Portland, Oregon has been a particular locus of physical clashes between right-wing protesters and anti-fascist counterprotesters; last weekend, far-right groups Proud Boys and Patriot Prayer demonstrated in the city, sparking clashes between themselves, antifa, and the police. The tense standoff resulted in police turning on counterprotesters, dangerously wounding one anti-fascist activist, which prompted an outcry from the American Civil Liberties Union (ACLU) over use of excessive force by police. The incident, which happened precisely a week before Unite the Right 2, underscored both the legitimate wariness anti-fascists have toward law enforcement and the fundamentally reactive nature of anti-fascist activism. While the Proud Boys arrived in Portland from all over the U.S., with many bused in from Vancouver, WA, the anti-fascists were nearly all local activists, chanting slogans like “Keep Nazis out of Portland.”
There are many who might sympathize with the protestors’ urge to keep avowed racist groups out of their hometown -- and it’s arguably the potential for newsworthy clashes that draws far-right activists to liberal enclaves in the first place. But media framing often places antifa and white supremacists on equal footing in terms of the danger they pose -- a false equivalence that fundamentally misrepresents the goals and tactics of white supremacists.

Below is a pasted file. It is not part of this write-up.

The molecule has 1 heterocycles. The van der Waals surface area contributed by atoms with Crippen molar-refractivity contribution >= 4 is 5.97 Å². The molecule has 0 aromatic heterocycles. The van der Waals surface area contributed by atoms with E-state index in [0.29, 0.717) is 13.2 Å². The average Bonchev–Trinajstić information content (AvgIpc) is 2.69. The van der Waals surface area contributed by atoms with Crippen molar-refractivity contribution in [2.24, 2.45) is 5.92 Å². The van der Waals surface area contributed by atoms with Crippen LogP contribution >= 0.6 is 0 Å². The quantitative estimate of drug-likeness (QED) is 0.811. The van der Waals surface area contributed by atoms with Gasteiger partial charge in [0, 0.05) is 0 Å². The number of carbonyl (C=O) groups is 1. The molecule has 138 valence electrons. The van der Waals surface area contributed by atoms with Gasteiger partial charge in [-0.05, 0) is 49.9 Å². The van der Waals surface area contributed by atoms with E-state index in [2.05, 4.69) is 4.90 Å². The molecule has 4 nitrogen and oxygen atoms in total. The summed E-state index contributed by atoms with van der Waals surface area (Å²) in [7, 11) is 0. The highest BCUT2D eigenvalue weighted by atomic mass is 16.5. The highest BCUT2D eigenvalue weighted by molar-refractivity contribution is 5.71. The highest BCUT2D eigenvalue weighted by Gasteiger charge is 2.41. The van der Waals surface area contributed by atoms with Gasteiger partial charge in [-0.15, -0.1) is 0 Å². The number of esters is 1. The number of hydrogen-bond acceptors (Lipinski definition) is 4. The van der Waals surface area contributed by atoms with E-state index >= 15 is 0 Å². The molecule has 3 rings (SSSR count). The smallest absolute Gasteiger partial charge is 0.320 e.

“White supremacists, no matter how they cloak their views, call for genocidal policies, and have committed a rash of attacks and murders. Anti-fascists want them out of their communities,” Weill said. “It's telling that fascists persistently hold rallies in communities where they are not wanted, but that anti-fascists only mobilize in direct opposition to fascist policies. ... The two camps are not comparable, and equivocating them erases all the violence fascists promote and the structural power they hold.”
Weill pointed out that media outlets often not only equivocate, but also erase the motivations behind anti-fascist activism. Prior to Unite the Right 2, NPR aired a widely criticized interview with white supremacist Jason Kessler, the organizer of both Unite the Right rallies. In contrast, NPR did not conduct any interview with a self-identified member of any anti-fascist movement, as Vox did last year.
“We're frequently treated to humanizing profiles on neo-Nazis (whose ideologies are widely known before the interviewer starts recording), but few on anti-fascists (whose views are often misunderstood),” Weill noted in an email.
As white supremacist violence -- and antifa’s mobilization in opposition -- continues to roil the country, media outlets should be meticulous about not drawing false equivalencies between the two sides, whose goals, impacts, and tactics are vastly different. They should also attempt to ascertain the goals of anti-fascist protest and clarify them for audiences. Otherwise, media outlets mislead their readers in service of sensationalized images that obscure necessary truths about white supremacist violence.